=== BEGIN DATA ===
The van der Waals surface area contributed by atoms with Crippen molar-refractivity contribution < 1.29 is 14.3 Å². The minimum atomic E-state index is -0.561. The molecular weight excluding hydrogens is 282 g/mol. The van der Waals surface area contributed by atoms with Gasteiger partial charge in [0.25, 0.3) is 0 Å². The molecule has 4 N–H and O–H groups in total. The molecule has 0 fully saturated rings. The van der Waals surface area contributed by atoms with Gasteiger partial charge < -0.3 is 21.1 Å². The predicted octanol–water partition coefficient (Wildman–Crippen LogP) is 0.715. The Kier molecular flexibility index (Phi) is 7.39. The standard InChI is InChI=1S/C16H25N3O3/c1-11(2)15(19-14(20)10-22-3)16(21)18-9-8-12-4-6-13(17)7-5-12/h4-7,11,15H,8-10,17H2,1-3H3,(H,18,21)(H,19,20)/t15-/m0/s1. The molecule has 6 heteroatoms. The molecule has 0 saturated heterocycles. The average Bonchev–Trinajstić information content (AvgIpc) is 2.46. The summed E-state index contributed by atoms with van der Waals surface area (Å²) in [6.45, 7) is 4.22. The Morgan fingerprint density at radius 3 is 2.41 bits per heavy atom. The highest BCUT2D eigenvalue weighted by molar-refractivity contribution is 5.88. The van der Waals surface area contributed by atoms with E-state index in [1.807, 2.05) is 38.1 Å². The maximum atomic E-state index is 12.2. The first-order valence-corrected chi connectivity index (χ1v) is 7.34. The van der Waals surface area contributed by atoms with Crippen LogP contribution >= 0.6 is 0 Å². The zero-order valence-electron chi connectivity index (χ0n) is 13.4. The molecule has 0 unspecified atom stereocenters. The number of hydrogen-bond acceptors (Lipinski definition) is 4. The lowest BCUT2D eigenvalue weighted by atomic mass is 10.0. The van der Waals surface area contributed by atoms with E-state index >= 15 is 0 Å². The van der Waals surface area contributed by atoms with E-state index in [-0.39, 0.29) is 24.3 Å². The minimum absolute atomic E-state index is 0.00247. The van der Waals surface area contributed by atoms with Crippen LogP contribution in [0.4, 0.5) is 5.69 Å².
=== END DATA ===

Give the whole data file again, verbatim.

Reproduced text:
The van der Waals surface area contributed by atoms with Crippen molar-refractivity contribution < 1.29 is 14.3 Å². The minimum atomic E-state index is -0.561. The molecular weight excluding hydrogens is 282 g/mol. The van der Waals surface area contributed by atoms with Gasteiger partial charge in [0.25, 0.3) is 0 Å². The molecule has 4 N–H and O–H groups in total. The molecule has 0 fully saturated rings. The van der Waals surface area contributed by atoms with Gasteiger partial charge < -0.3 is 21.1 Å². The predicted octanol–water partition coefficient (Wildman–Crippen LogP) is 0.715. The Kier molecular flexibility index (Phi) is 7.39. The standard InChI is InChI=1S/C16H25N3O3/c1-11(2)15(19-14(20)10-22-3)16(21)18-9-8-12-4-6-13(17)7-5-12/h4-7,11,15H,8-10,17H2,1-3H3,(H,18,21)(H,19,20)/t15-/m0/s1. The molecule has 6 heteroatoms. The molecule has 0 saturated heterocycles. The average Bonchev–Trinajstić information content (AvgIpc) is 2.46. The summed E-state index contributed by atoms with van der Waals surface area (Å²) in [6.45, 7) is 4.22. The Morgan fingerprint density at radius 3 is 2.41 bits per heavy atom. The highest BCUT2D eigenvalue weighted by molar-refractivity contribution is 5.88. The van der Waals surface area contributed by atoms with E-state index in [1.807, 2.05) is 38.1 Å². The maximum atomic E-state index is 12.2. The first-order valence-corrected chi connectivity index (χ1v) is 7.34. The van der Waals surface area contributed by atoms with Crippen LogP contribution >= 0.6 is 0 Å². The zero-order valence-electron chi connectivity index (χ0n) is 13.4. The molecule has 0 unspecified atom stereocenters. The number of hydrogen-bond acceptors (Lipinski definition) is 4. The lowest BCUT2D eigenvalue weighted by atomic mass is 10.0. The van der Waals surface area contributed by atoms with E-state index >= 15 is 0 Å². The van der Waals surface area contributed by atoms with E-state index in [-0.39, 0.29) is 24.3 Å². The minimum absolute atomic E-state index is 0.00247. The van der Waals surface area contributed by atoms with Crippen LogP contribution in [0.4, 0.5) is 5.69 Å².